Tuesday, June 18 2013 3:20 PM EDT2013-06-18 19:20:44 GMT
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A federal appeals court is set to hear arguments in the legal challenges against the tough new Alabama immigration law.
Alabama's immigration battle began June 9th when Governor Bentley signed House Bill 56 into law.
"There are persons who are being racially profiled," said Rev. Anthony Johnson with the Birmingham Metro NAACP. "Our position is to make sure no one is harmed because of the law."
Representatives of the American Civil Liberties Union say they want to do the same thing. The organization has joined several other civil rights groups, including the U.S. Department of Justice and the Southern Poverty Law Center, fighting for what they call justice.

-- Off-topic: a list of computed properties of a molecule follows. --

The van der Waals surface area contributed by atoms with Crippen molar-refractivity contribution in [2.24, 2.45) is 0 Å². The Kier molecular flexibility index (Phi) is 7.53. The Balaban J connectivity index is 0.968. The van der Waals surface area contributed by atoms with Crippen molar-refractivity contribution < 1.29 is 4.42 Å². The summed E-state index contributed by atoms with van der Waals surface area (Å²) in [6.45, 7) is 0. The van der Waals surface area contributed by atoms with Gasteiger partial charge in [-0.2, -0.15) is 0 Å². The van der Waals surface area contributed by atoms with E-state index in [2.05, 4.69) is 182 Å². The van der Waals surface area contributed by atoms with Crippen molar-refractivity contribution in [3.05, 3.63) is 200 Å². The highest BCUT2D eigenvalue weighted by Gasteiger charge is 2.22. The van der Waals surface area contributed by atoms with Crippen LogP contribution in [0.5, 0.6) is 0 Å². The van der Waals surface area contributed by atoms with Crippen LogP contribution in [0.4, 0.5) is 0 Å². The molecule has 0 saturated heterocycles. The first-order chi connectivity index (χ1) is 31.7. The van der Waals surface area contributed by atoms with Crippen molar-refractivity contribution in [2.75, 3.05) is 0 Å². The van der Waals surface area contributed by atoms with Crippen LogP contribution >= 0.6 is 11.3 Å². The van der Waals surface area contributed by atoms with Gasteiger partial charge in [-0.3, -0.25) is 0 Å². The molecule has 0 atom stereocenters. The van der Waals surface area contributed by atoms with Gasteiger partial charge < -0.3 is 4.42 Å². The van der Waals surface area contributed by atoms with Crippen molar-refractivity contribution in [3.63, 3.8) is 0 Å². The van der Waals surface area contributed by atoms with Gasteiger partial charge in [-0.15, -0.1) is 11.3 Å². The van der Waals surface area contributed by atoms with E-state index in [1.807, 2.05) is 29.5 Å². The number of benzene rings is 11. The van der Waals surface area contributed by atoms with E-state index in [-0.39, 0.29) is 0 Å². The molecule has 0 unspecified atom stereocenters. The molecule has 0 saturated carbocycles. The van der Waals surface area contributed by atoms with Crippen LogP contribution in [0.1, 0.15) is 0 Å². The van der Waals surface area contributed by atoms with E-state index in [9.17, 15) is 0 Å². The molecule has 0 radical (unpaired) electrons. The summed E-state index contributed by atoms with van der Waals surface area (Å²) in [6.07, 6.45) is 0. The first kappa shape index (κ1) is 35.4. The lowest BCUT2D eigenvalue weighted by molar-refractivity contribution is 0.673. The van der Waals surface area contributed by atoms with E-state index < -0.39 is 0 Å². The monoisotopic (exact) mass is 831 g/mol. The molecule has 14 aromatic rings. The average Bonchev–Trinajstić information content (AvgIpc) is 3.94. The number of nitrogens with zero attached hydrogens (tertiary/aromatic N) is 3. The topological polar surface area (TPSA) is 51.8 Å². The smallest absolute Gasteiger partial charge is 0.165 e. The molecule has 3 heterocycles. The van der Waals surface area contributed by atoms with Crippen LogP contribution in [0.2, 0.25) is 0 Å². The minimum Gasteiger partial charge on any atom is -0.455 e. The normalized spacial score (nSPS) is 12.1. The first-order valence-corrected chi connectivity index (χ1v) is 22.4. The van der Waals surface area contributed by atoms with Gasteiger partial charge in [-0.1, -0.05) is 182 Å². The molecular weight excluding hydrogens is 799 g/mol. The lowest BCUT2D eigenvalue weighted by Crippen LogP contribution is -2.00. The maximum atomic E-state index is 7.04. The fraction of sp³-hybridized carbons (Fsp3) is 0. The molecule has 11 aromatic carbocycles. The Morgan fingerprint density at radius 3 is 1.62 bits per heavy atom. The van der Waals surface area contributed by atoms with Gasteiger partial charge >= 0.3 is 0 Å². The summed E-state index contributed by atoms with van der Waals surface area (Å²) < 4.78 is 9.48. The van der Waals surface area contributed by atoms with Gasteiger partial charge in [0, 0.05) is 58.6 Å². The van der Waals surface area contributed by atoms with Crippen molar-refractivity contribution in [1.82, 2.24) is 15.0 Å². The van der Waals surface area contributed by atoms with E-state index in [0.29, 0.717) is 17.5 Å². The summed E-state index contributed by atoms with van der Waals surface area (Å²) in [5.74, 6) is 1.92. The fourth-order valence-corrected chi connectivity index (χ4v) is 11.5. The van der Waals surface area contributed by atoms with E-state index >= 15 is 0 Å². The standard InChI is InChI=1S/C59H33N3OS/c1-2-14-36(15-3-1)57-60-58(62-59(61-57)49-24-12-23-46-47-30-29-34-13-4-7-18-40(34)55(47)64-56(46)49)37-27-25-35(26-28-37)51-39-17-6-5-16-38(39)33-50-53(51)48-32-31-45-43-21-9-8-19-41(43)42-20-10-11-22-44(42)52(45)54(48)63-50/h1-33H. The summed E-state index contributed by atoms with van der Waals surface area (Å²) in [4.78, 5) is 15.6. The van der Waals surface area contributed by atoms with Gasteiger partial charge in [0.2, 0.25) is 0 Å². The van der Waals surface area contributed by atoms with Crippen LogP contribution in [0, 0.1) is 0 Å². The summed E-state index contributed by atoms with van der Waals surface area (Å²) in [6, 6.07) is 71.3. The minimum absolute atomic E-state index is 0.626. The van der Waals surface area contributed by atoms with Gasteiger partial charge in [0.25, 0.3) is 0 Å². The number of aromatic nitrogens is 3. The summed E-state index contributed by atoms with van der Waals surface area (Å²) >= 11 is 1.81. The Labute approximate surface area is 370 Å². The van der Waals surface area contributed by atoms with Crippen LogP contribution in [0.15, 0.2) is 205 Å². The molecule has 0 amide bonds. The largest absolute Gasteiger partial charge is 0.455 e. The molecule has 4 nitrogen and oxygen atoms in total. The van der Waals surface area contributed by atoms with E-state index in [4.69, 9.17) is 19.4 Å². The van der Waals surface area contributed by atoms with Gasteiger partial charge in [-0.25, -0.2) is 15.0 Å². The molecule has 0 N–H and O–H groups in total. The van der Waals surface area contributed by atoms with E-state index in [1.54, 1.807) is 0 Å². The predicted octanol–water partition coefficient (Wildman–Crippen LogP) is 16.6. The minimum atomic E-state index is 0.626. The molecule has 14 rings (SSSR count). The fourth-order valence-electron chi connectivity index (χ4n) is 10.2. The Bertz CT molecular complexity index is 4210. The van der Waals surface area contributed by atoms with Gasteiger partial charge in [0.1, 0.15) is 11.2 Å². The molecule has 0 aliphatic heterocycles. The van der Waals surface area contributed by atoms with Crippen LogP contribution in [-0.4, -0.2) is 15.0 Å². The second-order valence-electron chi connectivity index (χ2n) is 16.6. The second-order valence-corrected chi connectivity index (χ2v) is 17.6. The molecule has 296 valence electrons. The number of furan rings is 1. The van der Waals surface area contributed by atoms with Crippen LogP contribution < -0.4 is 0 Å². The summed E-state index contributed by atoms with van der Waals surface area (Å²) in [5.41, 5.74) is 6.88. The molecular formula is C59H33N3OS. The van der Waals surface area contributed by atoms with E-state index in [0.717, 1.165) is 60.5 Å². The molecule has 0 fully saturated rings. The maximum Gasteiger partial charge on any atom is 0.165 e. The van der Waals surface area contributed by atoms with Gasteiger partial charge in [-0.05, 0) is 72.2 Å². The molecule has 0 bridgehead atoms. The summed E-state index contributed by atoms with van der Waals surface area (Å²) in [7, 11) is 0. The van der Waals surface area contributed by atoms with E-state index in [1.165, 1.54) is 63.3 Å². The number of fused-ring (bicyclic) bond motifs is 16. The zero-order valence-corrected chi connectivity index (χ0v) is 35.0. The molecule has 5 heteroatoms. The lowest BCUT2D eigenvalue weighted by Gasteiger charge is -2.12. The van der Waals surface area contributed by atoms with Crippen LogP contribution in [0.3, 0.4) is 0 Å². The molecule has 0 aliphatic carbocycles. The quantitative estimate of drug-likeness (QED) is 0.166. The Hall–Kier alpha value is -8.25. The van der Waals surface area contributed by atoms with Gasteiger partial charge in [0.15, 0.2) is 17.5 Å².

They say it is the federal government's job to make and enforce immigration laws, not individual states.
"Our country just can't have every community deciding who is here lawfully and who isn't," said Olivia Turner with the ACLU. "If we did that, it would be like every community setting up its own foreign policy."
Nationally known groups aren't the only ones in opposition. Individuals took to the streets in protest in Huntsville.
"I feel like this law sends a message of separation. And it says we don't want you here," said protester Christine. "We're tired of all the lies and the negative stereotypes that are given. We're working people and just like everyone else we work and we take care of our families."
While area business owners and farmers didn't put their messages on signs, some believe this law is already sending a sign that their livelihoods could soon be in jeopardy.
"I cut my strawberry production," said farmer William Burks. "I had two acres. Now, I've got one acre this next year because I don't even know if I can get that picked."
Supporters say states have been forced to act to protect their resources because the federal government hasn't done enough to quell the influx of illegal immigrants.
Copyright 2012 WAFF. All rights reserved. AP contributed to this report.